As Republicans statewide gear up for a three-day convention designed to build party unity, one issue threatens to tear them apart: immigration.
Some delegates say they are not satisfied with their party’s choice two years ago to approve a controversial softer approach, which includes a guest worker program, and fear it could open the door to amnesty.
Others say that plank is crucial to the party’s future and their ability to attract the fastest growing population group in the state: Hispanics.
“Our party is solid right on pro-life, … gun rights and economics,” said Norm Adams, a Houston insurance agent and co-founder of Texans for Sensible Immigration Policy. “The irony is that we are split on an issue so simple.
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“We are a loving party,” he said. “By golly, I hope and pray we can come together at this convention and we can find a sensible solution.”
The issue of immigration is expected to be one of the hottest issues during the Republican Party of Texas’ state convention, the country’s largest political gathering.
This comes as Republicans nationwide remain concerned about comments made by former Florida Gov. and potential 2016 presidential candidate Jeb Bush — father of George P. Bush, the Fort Worth Republican nominee for Texas Land Commissioner — that push for comprehensive immigration reform, something many conservatives oppose.
He has said that some who come to the United States illegally are looking for opportunities to provide for their families that perhaps they don’t have in their home countries.
“Yes, they broke the law, but it’s not a felony,” Bush, brother of former President George W. Bush and son of former President George H.W. Bush, has said. “It’s an act of love, it’s an act of commitment to your family.”
As many as 11,000 delegates and alternates could attend the state GOP convention in Fort Worth Thursday through Saturday.
Two years ago, Texas delegates took a softer approach to illegal immigration through a plan known as the “Texas Solution,” calling for a temporary worker program as well as ways to secure the border.
The platform asked state lawmakers to crack down on illegal immigration and bring Arizona-like immigration laws to Texas, particularly to make it a Class A misdemeanor for an undocumented worker to be in the state.
And it called for penalties against employers who knowingly hire illegal workers, sought to remove funding for cities with “sanctuary laws” and called for the elimination of day labor centers.
But delegates also called for a program to bring workers to the U.S. for a limited time when “no U.S. workers are currently available.”
The effort requires participants to pay fees and fines, pass criminal background checks, prove they can afford private health insurance and waive rights to apply for public financial assistance.
Delegates at the same time showed support for illegal immigrants who have gone through the U.S. school system, graduated from high school and chosen to serve in the military.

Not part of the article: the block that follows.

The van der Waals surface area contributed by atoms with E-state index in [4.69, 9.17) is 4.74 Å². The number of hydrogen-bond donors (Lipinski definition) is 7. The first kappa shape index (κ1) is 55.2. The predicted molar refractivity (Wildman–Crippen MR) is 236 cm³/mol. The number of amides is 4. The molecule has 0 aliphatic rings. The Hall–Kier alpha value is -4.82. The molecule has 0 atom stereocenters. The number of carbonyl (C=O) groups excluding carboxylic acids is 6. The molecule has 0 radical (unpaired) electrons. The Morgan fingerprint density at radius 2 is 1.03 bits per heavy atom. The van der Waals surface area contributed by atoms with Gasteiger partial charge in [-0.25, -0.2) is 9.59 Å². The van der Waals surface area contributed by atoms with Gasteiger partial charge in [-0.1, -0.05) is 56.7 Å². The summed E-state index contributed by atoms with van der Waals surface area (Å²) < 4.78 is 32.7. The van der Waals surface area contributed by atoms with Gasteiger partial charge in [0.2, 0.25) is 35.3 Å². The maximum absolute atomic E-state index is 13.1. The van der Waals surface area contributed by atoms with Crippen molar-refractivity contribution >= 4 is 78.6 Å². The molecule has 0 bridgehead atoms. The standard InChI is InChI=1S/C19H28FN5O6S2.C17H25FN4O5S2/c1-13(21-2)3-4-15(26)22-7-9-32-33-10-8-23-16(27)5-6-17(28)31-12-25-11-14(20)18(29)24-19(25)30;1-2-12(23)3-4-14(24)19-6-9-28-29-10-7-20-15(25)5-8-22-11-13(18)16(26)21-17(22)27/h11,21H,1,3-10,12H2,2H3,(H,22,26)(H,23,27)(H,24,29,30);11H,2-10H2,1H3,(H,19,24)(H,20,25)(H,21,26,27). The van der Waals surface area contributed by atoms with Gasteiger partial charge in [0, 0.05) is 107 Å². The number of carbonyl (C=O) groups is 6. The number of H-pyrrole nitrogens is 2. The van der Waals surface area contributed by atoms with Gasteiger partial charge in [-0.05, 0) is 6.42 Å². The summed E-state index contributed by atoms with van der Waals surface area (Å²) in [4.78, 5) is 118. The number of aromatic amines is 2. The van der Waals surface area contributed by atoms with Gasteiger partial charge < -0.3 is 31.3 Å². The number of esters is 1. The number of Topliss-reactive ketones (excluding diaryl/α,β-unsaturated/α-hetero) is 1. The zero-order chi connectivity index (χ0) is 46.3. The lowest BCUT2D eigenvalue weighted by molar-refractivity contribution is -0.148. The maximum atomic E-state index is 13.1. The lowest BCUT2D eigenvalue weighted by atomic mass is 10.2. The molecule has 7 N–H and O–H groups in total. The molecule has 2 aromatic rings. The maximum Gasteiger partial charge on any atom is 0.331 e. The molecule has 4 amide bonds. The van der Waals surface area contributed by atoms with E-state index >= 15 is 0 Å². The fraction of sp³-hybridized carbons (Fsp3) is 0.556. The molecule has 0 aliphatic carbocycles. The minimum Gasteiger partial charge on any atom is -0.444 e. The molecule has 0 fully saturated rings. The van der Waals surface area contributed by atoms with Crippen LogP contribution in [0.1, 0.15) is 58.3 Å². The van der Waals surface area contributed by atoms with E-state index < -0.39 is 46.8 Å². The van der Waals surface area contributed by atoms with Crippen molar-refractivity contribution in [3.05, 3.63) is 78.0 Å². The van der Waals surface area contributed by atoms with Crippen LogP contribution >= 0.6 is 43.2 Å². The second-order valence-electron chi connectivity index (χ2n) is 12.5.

Some delegates have suggested returning to the 2010 platform, which called for enforcing all immigration laws.
It opposed illegal immigration and amnesty that leads to citizenship and legal status for illegal immigrants.
It called for penalties against employers who knowingly hire illegal workers and for funding to be ended to sanctuary cities. It supported requiring all employers to use e-verify systems to verify that employees are legally in the country.
Delegate Jack Finger, from San Antonio, encouraged anyone not able to vote to return to the 2010 platform to abstain from voting completely.
The guest worker provision, he said, “is a prelude to amnesty.”
Ken Hackett, an alternate delegate from Granbury, said the platform needs to appeal to a broad spectrum of voters, particularly those who are Latino.
“The GOP needs a game changer,” he said. “Each and every GOP objective is at risk, actually worthless, if we don’t win elections.”
Some delegates had strong opinions about that plank on Tuesday.
“Illegal immigration is illegal and shouldn’t be tolerated,” Art Bedford, a delegate from Saint Augustine in East Texas, told the subcommittee on Defending Sovereignty at Home and Abroad Tuesday morning.
He and others offered a variety of suggestions on how to fix the topic addressed in the party platform, an outline of party beliefs that candidates do not always follow and are not bound by.
Some suggest getting rid of the entire “Texas Solution” plank; others say they support other measures within the plank, such as securing the U.S. borders, but call for dropping a measure creating “an effective and efficient temporary worker program.”
“A guest is someone who is invited in — someone who didn’t sneak in,” said Larry Korkmas, a delegate from Houston. “A guest is also someone who goes home.
“Our immigration system is not broken,” he said. “It’s just not enforced.”
Subcommittee workers said they are taking testimony to develop a proposal for the full party platform committee, which will approve a plan for all delegates to consider on the last day of the convention.
They cautioned delegates that, with so many differing opinions, it’s likely that no one will get exactly what they want.
“I’m looking for real solutions we can implement to reflect what you all want,” committee member Mike Gibson said.
But the goal is to craft a platform that, by the end of the convention, most delegates can support.
“At the end of the day, when we come up with a solution, everybody might not be happy,” said Dianne Costa, a delegate from Highland Village and former candidate for the 25th Congressional District.